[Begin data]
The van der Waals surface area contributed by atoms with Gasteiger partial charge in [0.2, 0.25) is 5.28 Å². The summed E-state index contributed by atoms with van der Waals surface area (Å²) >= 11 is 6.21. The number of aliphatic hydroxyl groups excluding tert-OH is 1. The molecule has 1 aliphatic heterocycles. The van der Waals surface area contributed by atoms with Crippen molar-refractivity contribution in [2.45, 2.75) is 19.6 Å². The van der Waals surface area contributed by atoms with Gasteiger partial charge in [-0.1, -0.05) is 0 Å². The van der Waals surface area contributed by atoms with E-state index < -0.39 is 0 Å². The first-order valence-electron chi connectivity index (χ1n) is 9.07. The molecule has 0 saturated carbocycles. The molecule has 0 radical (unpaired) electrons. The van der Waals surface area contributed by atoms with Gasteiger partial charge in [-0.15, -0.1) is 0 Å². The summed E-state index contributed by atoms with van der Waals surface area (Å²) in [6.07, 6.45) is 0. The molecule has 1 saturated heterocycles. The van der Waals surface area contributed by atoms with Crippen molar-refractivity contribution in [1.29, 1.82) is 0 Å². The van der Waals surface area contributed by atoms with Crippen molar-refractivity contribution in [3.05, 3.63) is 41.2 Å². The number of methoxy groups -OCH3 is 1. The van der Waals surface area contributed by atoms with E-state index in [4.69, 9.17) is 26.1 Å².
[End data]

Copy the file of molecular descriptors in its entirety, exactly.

The van der Waals surface area contributed by atoms with Gasteiger partial charge in [0.2, 0.25) is 5.28 Å². The summed E-state index contributed by atoms with van der Waals surface area (Å²) >= 11 is 6.21. The number of aliphatic hydroxyl groups excluding tert-OH is 1. The molecule has 1 aliphatic heterocycles. The van der Waals surface area contributed by atoms with Crippen molar-refractivity contribution in [2.45, 2.75) is 19.6 Å². The van der Waals surface area contributed by atoms with Gasteiger partial charge in [-0.1, -0.05) is 0 Å². The van der Waals surface area contributed by atoms with E-state index < -0.39 is 0 Å². The first-order valence-electron chi connectivity index (χ1n) is 9.07. The molecule has 0 saturated carbocycles. The molecule has 0 radical (unpaired) electrons. The van der Waals surface area contributed by atoms with Gasteiger partial charge in [-0.15, -0.1) is 0 Å². The summed E-state index contributed by atoms with van der Waals surface area (Å²) in [6.07, 6.45) is 0. The molecule has 1 saturated heterocycles. The van der Waals surface area contributed by atoms with Crippen molar-refractivity contribution in [1.29, 1.82) is 0 Å². The van der Waals surface area contributed by atoms with Crippen molar-refractivity contribution in [3.05, 3.63) is 41.2 Å². The number of methoxy groups -OCH3 is 1. The van der Waals surface area contributed by atoms with E-state index in [4.69, 9.17) is 26.1 Å².